(A) Identification of the conjunctival draining lymphatic channel and primary node after subconjunctival injection of patent blue V dye 1 hour after injection, indicating that subconjunctivally administered hydrophilic agents are at least partially eliminated from the conjunctival space via lymphatic outflow. (B) The presence of FD-40 in the lymph node 1 hour after subconjunctival administration.
Figure 5.
 
Immunohistochemical staining for blood and lymphatic vessels in rat conjunctival tissue and Tenon's fascia. The first column images are double-stained for blood vessels (green) in superficial conjunctival tissue (A) and Tenon's fascia (D). The second column images are double-stained for lymphatic vessels (red) in superficial conjunctival tissue (B) and Tenon's fascia (E). (C, F) Merged images. Rabbit anti–mouse LYVE-1 polyclonal antibody and mouse anti–human CD31(PECAM-1) monoclonal antibody were used for lymphatic vessel and blood vessel immunohistochemical staining, respectively. Cell nuclei were stained with DAPI (blue).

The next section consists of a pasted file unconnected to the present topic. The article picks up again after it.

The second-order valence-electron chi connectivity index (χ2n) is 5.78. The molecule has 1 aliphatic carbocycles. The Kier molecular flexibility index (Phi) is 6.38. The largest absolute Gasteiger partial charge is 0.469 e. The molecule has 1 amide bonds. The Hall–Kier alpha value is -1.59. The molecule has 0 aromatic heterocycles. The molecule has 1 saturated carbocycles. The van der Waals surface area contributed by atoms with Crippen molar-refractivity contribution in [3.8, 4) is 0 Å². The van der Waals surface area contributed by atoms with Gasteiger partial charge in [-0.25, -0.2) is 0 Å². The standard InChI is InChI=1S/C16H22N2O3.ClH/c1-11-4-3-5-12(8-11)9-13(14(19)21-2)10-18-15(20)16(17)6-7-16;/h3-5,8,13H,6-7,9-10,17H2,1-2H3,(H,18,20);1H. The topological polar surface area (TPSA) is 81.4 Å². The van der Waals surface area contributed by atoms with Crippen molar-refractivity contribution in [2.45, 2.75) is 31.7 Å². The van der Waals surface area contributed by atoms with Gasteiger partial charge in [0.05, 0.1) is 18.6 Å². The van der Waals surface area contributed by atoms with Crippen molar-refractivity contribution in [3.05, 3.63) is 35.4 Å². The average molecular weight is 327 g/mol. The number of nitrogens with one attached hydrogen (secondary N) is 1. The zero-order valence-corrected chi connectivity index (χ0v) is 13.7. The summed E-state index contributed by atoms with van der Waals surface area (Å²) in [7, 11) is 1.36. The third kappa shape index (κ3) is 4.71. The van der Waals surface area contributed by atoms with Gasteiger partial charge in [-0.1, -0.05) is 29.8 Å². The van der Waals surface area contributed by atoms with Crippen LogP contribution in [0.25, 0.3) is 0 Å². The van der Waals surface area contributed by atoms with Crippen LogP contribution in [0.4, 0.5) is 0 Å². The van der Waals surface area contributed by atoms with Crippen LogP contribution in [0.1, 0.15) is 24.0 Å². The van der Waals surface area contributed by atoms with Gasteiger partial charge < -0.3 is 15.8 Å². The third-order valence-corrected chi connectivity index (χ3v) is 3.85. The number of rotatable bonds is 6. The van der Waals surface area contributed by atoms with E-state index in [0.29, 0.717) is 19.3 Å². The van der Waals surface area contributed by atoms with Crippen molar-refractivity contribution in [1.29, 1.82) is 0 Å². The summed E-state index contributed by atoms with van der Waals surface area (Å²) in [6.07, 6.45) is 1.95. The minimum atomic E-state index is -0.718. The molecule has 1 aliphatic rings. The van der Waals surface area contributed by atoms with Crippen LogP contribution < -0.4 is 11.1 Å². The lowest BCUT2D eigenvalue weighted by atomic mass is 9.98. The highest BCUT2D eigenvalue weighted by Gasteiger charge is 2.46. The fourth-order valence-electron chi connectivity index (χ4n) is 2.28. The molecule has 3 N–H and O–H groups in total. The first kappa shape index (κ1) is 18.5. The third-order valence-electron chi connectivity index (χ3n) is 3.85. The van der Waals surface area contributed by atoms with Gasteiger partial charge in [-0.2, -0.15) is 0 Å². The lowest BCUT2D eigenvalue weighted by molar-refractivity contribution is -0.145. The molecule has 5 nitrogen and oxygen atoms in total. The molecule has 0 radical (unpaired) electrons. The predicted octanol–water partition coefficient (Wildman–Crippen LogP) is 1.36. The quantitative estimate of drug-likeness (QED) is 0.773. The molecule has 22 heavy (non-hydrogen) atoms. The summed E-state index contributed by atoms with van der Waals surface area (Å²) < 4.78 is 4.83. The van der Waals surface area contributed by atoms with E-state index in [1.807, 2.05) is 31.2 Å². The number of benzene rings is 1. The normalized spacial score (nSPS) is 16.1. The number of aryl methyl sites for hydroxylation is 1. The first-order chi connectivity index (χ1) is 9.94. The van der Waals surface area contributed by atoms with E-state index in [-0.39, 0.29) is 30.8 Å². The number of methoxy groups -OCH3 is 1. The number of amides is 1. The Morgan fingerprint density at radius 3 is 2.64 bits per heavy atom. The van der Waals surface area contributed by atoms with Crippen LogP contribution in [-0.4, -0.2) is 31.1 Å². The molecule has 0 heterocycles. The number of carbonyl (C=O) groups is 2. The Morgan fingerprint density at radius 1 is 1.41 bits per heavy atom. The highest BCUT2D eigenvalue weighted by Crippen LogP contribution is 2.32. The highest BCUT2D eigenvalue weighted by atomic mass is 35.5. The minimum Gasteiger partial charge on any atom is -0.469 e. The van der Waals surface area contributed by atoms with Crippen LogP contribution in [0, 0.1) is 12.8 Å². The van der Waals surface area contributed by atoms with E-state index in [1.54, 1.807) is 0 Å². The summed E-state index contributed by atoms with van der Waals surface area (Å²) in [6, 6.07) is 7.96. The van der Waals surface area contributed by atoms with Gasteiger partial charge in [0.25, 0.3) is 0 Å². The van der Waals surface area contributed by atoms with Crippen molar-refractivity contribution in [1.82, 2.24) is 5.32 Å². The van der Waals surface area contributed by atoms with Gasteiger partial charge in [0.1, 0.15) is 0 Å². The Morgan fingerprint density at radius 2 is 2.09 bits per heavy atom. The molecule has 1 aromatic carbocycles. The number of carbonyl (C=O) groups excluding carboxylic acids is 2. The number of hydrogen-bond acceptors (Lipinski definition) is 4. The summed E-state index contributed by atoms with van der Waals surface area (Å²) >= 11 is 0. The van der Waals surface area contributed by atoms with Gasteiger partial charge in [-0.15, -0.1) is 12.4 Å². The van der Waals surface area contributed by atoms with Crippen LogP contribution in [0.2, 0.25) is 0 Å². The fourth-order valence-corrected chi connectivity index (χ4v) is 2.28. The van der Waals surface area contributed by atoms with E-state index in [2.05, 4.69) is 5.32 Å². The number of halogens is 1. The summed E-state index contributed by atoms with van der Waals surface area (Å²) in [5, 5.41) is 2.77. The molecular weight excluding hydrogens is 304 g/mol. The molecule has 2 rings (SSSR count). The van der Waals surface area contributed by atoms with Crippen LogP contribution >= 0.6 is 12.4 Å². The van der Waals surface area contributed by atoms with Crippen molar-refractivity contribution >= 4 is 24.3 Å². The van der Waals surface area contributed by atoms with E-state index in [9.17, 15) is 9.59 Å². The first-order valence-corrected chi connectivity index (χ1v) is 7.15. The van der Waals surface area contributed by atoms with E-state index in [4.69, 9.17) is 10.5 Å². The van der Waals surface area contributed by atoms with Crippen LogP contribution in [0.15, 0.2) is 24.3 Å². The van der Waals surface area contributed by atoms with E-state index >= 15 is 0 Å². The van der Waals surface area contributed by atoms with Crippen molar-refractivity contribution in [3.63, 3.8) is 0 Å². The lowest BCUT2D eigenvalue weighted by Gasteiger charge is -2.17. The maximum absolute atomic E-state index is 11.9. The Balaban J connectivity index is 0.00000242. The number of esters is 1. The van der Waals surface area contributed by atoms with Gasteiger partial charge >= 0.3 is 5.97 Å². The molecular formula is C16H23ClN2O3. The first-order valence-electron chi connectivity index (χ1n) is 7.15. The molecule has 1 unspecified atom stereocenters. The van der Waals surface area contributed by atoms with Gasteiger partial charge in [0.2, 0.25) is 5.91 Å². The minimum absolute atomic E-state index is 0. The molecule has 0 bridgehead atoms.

Figure 5.
 
Immunohistochemical staining for blood and lymphatic vessels in rat conjunctival tissue and Tenon's fascia. The first column images are double-stained for blood vessels (green) in superficial conjunctival tissue (A) and Tenon's fascia (D). The second column images are double-stained for lymphatic vessels (red) in superficial conjunctival tissue (B) and Tenon's fascia (E). (C, F) Merged images. Rabbit anti–mouse LYVE-1 polyclonal antibody and mouse anti–human CD31(PECAM-1) monoclonal antibody were used for lymphatic vessel and blood vessel immunohistochemical staining, respectively. Cell nuclei were stained with DAPI (blue).
Figure 6.